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Visual information processing by high functioning individuals with autistic spectrum condition

Visual information processing by high functioning individuals with autistic spectrum condition
Visual information processing by high functioning individuals with autistic spectrum condition
People with Autistic Spectrum Condition (ASC) have sometimes been found to show a local-processing bias on certain visual tasks. This bias has been associated with superior task performance on tasks where it confers an advantage. However, this finding is far from universal; especially when the research participants with ASC have an average to above average level of general intellectual functioning. This thesis comprises a literature review of research examining the processing of visual information by people with ASC, and an empirical paper examining the performance of people with ASC on the Rey-Osterrieth Complex Figure. The literature review considers various models of ASC with the predictions they make for processing of complex visual stimuli. The evidence which supports or refutes these theories is described. Several methodologies have been used to explore visual processing in people with ASC and the information and understanding which each methodology has provided is discussed. Finally, the literature review considers what still remains unknown, and potential directions for future research. The empirical paper is a quantitative study using the Boston Qualitative Scoring System and eye tracking methodology to investigate the potential presence of a local-processing bias, evidenced by increased lower level cognitive processing during completion of the Rey-Osterrieth Complex Figure. A local-processing bias was not found. This study does not support the presence of this bias in high functioning individuals with ASC. The study findings are discussed in relation to the existing literature and the Underconnectivity Hypothesis of ASC.
Tooze, Alana
f1104ee0-a45f-47d5-b822-b2c43918d189
Tooze, Alana
f1104ee0-a45f-47d5-b822-b2c43918d189
Benson, Valerie
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(2012) Visual information processing by high functioning individuals with autistic spectrum condition. University of Southampton, Psychology, Doctoral Thesis, 109pp.

Record type: Thesis (Doctoral)

Abstract

People with Autistic Spectrum Condition (ASC) have sometimes been found to show a local-processing bias on certain visual tasks. This bias has been associated with superior task performance on tasks where it confers an advantage. However, this finding is far from universal; especially when the research participants with ASC have an average to above average level of general intellectual functioning. This thesis comprises a literature review of research examining the processing of visual information by people with ASC, and an empirical paper examining the performance of people with ASC on the Rey-Osterrieth Complex Figure. The literature review considers various models of ASC with the predictions they make for processing of complex visual stimuli. The evidence which supports or refutes these theories is described. Several methodologies have been used to explore visual processing in people with ASC and the information and understanding which each methodology has provided is discussed. Finally, the literature review considers what still remains unknown, and potential directions for future research. The empirical paper is a quantitative study using the Boston Qualitative Scoring System and eye tracking methodology to investigate the potential presence of a local-processing bias, evidenced by increased lower level cognitive processing during completion of the Rey-Osterrieth Complex Figure. A local-processing bias was not found. This study does not support the presence of this bias in high functioning individuals with ASC. The study findings are discussed in relation to the existing literature and the Underconnectivity Hypothesis of ASC.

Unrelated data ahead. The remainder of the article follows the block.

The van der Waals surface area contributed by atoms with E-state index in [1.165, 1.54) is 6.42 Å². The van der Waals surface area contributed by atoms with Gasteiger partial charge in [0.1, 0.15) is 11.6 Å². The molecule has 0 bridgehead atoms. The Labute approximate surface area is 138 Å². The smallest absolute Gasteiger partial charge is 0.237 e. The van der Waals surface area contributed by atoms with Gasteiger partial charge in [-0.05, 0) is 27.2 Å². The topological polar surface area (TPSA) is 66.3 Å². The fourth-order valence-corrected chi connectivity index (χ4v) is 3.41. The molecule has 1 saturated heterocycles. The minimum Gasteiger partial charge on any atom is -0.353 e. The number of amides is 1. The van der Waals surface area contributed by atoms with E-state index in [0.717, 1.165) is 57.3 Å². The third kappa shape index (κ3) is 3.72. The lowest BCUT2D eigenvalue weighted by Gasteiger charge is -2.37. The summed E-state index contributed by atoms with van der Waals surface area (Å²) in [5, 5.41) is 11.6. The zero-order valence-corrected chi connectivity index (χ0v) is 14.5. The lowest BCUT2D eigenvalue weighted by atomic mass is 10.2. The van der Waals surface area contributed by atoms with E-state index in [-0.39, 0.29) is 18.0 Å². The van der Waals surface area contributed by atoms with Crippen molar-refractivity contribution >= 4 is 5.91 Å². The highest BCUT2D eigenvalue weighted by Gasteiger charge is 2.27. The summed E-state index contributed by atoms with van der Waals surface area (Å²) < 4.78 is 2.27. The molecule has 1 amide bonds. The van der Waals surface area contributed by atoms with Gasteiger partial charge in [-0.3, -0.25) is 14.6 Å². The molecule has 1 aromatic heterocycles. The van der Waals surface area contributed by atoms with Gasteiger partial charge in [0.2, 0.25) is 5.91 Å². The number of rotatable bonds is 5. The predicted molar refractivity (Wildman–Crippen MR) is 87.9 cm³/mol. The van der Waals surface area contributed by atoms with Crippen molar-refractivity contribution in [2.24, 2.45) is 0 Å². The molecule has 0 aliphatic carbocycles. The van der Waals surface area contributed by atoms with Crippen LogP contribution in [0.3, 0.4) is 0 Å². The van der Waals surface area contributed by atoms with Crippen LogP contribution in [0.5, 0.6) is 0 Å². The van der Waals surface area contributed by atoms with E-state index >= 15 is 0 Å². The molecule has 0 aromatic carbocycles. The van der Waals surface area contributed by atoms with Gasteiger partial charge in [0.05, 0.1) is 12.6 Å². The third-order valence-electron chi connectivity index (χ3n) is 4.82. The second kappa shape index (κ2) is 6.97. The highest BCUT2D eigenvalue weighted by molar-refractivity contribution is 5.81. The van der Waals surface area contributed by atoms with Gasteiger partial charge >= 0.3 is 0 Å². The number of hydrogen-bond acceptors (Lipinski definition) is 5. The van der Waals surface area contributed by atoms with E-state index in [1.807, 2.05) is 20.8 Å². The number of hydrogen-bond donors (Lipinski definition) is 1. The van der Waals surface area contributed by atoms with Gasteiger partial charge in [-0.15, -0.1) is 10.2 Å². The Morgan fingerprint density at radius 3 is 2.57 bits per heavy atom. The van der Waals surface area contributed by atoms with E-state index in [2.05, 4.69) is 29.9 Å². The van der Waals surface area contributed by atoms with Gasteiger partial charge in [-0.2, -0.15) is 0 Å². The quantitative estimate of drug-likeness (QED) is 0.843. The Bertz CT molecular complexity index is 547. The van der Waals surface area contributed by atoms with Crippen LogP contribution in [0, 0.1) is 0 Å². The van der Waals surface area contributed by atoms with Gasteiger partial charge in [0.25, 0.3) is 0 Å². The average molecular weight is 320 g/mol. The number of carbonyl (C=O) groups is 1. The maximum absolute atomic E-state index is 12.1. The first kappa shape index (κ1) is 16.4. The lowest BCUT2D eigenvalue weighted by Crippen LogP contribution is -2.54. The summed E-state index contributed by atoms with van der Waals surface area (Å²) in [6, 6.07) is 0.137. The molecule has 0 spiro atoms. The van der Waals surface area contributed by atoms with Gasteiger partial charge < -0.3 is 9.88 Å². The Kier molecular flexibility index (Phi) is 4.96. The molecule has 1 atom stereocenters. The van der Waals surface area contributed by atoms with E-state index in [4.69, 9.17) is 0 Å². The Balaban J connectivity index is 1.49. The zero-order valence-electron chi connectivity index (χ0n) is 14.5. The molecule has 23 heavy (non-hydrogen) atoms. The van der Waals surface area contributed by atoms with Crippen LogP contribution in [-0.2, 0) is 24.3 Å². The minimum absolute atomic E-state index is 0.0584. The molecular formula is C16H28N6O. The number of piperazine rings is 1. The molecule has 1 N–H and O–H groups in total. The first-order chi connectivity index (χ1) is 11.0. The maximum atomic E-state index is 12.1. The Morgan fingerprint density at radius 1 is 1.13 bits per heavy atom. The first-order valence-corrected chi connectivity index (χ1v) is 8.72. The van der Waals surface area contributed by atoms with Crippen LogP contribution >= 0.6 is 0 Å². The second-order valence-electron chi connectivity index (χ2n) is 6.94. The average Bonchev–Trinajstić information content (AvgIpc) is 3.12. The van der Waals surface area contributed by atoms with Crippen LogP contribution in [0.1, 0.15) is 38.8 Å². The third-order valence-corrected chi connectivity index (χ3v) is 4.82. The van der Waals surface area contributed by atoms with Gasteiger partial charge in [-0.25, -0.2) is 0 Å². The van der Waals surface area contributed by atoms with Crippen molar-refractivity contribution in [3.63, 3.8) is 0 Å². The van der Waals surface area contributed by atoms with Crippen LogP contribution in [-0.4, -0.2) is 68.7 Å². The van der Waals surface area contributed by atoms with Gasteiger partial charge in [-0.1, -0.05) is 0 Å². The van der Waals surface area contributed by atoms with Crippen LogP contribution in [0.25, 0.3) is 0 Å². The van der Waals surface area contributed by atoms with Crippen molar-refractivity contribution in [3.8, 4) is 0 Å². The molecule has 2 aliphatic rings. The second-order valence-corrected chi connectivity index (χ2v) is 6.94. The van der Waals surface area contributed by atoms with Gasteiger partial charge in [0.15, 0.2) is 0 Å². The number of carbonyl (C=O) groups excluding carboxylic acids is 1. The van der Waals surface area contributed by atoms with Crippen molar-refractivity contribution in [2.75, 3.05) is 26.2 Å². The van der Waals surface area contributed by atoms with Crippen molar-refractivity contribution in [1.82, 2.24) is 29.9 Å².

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More information

Published date: June 2012
Organisations: University of Southampton, Psychology

Identifiers

Local EPrints ID: 347433
URI: http://eprints.soton.ac.uk/id/eprint/347433
PURE UUID: 44effffe-02e3-40c0-a9ea-d1dcf15aed1d

Catalogue record

Date deposited: 27 Feb 2013 14:40
Last modified: 18 Jul 2017 04:58

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Contributors

Author: Alana Tooze
Thesis advisor: Valerie Benson

University divisions

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